The Register employs some of the world's worst spellers, and even worse proof readers. So asking us our position on US v. UK spelling conventions seems a little redundant . But as you ask, here is our official position - our American-based writers and US-based content partners use American spelling; and our British-based writers and British-based content partners use English English spelling. There's consistency for you, and no we're not going to change. So we're cosmopolitan. Live with it.

Why couldn't you have a redesign while you were at it?
This comes down to our notorious three column, non-justified, v. hard-to-read newspapery way we present the headlines. OK, so if we said we'll change The Reg US front page template to a single column headline (just like CNET, but different), what would you think? By way of an experiment, of course. ®

Secure remote control for conventional and virtual desktops

More from The Register

next story
Holy vintage vehicles! Earliest known official Batmobile goes on sale
Riddle me this: are you prepared to pay US$180k?
Bible THUMP: Good Book beats Darwin to most influential tome title
Folio Society crowns fittest of surviving volumes
'Open source just means big companies can steal your code.' O RLY?
Plus: Flame of the Week returns, for one night only!
U wot? Silicon Roundabout set to become Silicon U-BEND
Crap-spouting London upstarts to get permanent road closure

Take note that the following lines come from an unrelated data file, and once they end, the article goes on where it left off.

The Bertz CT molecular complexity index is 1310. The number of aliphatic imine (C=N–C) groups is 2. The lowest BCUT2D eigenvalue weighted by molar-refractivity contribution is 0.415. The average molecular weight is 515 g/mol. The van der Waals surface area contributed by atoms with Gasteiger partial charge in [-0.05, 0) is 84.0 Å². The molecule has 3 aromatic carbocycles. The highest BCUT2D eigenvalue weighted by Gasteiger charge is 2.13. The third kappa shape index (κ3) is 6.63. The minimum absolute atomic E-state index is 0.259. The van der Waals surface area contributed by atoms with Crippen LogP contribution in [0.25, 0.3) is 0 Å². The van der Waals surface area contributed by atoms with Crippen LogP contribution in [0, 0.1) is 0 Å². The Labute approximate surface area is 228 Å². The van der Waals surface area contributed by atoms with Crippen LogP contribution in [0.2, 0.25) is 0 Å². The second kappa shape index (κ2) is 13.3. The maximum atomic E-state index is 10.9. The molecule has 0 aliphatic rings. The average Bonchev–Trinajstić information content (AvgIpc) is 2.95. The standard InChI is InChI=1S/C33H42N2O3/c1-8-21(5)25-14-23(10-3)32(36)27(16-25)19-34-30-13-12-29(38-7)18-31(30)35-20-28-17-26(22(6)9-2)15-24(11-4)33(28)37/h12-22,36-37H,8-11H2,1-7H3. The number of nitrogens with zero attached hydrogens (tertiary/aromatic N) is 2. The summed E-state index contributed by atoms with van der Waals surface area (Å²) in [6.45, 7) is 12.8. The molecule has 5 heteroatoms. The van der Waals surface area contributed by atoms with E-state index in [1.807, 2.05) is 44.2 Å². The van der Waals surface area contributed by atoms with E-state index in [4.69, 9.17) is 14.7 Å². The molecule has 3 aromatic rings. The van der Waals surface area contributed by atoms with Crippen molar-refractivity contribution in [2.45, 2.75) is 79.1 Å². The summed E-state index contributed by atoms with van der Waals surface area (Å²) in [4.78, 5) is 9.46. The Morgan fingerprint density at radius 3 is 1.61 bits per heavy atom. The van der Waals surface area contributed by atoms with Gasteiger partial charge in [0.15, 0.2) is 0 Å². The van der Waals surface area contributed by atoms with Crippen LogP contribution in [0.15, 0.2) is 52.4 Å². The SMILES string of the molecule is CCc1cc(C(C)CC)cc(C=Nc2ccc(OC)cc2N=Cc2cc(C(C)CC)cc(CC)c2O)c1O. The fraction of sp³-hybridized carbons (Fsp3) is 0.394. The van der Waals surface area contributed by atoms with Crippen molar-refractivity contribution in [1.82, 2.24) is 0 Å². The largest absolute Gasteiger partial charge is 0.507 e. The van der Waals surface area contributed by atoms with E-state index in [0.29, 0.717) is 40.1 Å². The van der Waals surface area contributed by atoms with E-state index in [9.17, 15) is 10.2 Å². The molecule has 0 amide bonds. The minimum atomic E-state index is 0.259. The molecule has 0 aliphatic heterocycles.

Hey, you, PHONE-FACE! Kickstarter in-car mobe mount will EMBED your phone into your MUG
Stick it on the steering wheel and wait for the airbag to fire
NEWSFLASH: It's time to ditch dullard Facebook chums
Everything hot in tech, courtesy of avian anchor Regina Eggbert
Useless 'computer engineer' Barbie sacked in three-way fsck row
Tale of two lads and wannabe game dev makes for great management material
Microsoft to bring back beloved 1990s super-hit BATTLETOADS!?*
* Or maybe not. It is just a trademark filing, after all
prev story


Why and how to choose the right cloud vendor
The benefits of cloud-based storage in your processes. Eliminate onsite, disk-based backup and archiving in favor of cloud-based data protection.
Forging a new future with identity relationship management
Learn about ForgeRock's next generation IRM platform and how it is designed to empower CEOS's and enterprises to engage with consumers.
High Performance for All
While HPC is not new, it has traditionally been seen as a specialist area – is it now geared up to meet more mainstream requirements?
Protecting against web application threats using SSL
SSL encryption can protect server‐to‐server communications, client devices, cloud resources, and other endpoints in order to help prevent the risk of data loss and losing customer trust.
Storage capacity and performance optimization at Mizuno USA
Mizuno USA turn to Tegile storage technology to solve both their SAN and backup issues.